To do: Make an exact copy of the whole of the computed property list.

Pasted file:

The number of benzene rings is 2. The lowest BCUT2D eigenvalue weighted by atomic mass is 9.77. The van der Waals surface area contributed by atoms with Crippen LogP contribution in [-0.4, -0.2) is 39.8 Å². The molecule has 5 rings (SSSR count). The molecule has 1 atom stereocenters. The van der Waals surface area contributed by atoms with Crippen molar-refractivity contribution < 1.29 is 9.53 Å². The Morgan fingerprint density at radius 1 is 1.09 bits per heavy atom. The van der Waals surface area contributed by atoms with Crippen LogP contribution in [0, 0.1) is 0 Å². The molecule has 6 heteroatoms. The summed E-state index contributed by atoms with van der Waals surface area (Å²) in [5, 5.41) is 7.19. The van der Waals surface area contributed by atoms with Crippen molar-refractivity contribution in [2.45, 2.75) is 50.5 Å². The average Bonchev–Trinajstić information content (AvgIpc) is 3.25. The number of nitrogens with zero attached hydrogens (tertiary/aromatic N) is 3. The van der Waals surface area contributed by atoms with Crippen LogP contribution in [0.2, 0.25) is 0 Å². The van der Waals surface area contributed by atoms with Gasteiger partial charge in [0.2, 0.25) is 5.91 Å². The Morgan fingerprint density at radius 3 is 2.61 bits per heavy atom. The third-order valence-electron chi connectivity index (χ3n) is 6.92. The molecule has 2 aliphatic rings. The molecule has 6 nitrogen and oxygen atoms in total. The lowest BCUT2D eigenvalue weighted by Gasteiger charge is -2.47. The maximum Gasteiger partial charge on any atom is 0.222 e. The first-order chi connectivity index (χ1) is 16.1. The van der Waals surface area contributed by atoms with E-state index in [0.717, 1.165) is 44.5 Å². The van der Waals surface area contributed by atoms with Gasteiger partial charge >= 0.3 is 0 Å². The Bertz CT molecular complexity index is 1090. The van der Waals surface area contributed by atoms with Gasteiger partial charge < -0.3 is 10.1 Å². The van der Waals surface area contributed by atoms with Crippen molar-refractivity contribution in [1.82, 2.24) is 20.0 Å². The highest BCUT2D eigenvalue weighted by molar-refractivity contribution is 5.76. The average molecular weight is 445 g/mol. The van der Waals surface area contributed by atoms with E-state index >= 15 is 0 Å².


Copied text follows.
The number of benzene rings is 2. The lowest BCUT2D eigenvalue weighted by atomic mass is 9.77. The van der Waals surface area contributed by atoms with Crippen LogP contribution in [-0.4, -0.2) is 39.8 Å². The molecule has 5 rings (SSSR count). The molecule has 1 atom stereocenters. The van der Waals surface area contributed by atoms with Crippen molar-refractivity contribution < 1.29 is 9.53 Å². The Morgan fingerprint density at radius 1 is 1.09 bits per heavy atom. The van der Waals surface area contributed by atoms with Crippen LogP contribution in [0, 0.1) is 0 Å². The molecule has 6 heteroatoms. The summed E-state index contributed by atoms with van der Waals surface area (Å²) in [5, 5.41) is 7.19. The van der Waals surface area contributed by atoms with Crippen molar-refractivity contribution in [2.45, 2.75) is 50.5 Å². The average Bonchev–Trinajstić information content (AvgIpc) is 3.25. The number of nitrogens with zero attached hydrogens (tertiary/aromatic N) is 3. The van der Waals surface area contributed by atoms with Crippen LogP contribution in [0.2, 0.25) is 0 Å². The van der Waals surface area contributed by atoms with Gasteiger partial charge in [0.2, 0.25) is 5.91 Å². The Morgan fingerprint density at radius 3 is 2.61 bits per heavy atom. The third-order valence-electron chi connectivity index (χ3n) is 6.92. The molecule has 2 aliphatic rings. The molecule has 6 nitrogen and oxygen atoms in total. The lowest BCUT2D eigenvalue weighted by Gasteiger charge is -2.47. The maximum Gasteiger partial charge on any atom is 0.222 e. The first-order chi connectivity index (χ1) is 16.1. The van der Waals surface area contributed by atoms with E-state index in [0.717, 1.165) is 44.5 Å². The van der Waals surface area contributed by atoms with Gasteiger partial charge >= 0.3 is 0 Å². The Bertz CT molecular complexity index is 1090. The van der Waals surface area contributed by atoms with Gasteiger partial charge < -0.3 is 10.1 Å². The van der Waals surface area contributed by atoms with Crippen molar-refractivity contribution in [1.82, 2.24) is 20.0 Å². The highest BCUT2D eigenvalue weighted by molar-refractivity contribution is 5.76. The average molecular weight is 445 g/mol. The van der Waals surface area contributed by atoms with E-state index >= 15 is 0 Å².